"Don't cry. You're a big boy now."

Growing up in the 60s and 70s I can clearly recall the admonishment to wipe away my tears and 'be a big boy'. 

OK, so I was a teary child. 

My school reports from junior school note that I was a 'sensitive child'.  When emotions ran high, tears would flow.  My eyes are still likely to well up in response to a song or a TV drama.  I also find that my eyes water in worship and in prayer. 

I used to be embarrassed by this readiness to cry (it wasn't appropriate when I was a police constable!),  but now in my 50s, I worry less about what others may think and focus more on what my emotional response is telling me. 

It may simply indicate that I'm emotionally or physically over-stretched and that I need some down time.  It might be an appropriate empathetic reaction to the story of a fellow human being.  It can be a response to the compassion shown by a friend.

Or it may be the wholly appropriate reflex when I'm overwhelmed by God's presence.

Tears are good. They are a communicator, they are an indicator, a release. 

There's a physiological reason why we feel better after 'a good cry'.  Tears release stress and kill pain.  They are also natural eye drops and they contain antibacterials.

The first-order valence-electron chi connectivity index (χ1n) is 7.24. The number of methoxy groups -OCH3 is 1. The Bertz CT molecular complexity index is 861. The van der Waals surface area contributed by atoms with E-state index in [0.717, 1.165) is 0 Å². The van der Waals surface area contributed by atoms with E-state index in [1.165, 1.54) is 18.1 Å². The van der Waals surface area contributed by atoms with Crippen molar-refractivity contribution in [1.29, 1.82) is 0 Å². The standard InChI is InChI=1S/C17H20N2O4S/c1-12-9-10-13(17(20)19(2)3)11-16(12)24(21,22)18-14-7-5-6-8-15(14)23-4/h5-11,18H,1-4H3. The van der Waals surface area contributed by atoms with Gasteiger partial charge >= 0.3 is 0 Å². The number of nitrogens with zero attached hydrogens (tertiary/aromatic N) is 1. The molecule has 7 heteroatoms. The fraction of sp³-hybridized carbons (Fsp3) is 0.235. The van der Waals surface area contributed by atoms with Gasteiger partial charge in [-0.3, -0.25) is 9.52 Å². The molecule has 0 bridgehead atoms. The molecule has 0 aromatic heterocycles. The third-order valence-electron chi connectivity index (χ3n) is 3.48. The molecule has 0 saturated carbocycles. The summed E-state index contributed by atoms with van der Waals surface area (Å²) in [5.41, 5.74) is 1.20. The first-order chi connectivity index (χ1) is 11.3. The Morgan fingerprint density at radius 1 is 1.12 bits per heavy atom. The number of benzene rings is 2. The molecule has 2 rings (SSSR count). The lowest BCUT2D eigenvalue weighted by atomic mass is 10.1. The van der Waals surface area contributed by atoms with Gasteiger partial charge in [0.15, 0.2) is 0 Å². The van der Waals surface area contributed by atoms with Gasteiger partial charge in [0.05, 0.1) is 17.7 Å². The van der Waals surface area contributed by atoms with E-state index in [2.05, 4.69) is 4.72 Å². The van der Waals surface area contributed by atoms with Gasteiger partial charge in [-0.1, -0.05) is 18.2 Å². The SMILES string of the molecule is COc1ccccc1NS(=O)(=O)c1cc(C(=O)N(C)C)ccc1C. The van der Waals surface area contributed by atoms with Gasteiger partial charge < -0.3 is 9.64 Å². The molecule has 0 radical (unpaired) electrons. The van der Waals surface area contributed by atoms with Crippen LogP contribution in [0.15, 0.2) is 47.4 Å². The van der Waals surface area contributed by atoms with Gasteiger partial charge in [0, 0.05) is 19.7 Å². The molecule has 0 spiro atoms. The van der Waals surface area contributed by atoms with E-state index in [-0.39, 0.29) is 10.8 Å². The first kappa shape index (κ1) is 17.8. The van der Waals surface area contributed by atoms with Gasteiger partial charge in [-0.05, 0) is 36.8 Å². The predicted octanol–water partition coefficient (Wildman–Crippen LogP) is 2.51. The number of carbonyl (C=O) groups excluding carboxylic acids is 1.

(Excess tears can also flood the drainage ducts that lead into the nasal passage, hence the runny nose when you're crying.)

I now embrace that emotional side of me and I value those I meet who feel the same, especially if they are grown men.  Jesus wasn't afraid to weep in public (see Luke 19:41 and John 11:35) and neither should we be.

This poem is to all you grown men out there who aren't afraid to weep.

Love you, mate.
Love your contagious tears
As they breach your ducts,
And gloss your cheeks,
Running free and reaching down
Past the lump in your throat
to your vulnerable heart.

Love you, mate.
Love your resistance to temptation
To back hand compassion,
Instead emoting with no hesitation,
Never embarrassed
To tell the world
That no-one's too big to weep.

If you are quick to tears, don't be embarrassed.   It's just part of being human. 

And you'll find that your tears are not out of place at Redeemer on a Sunday morning at Ealing town hall.  Feel free to join us from 10:30am.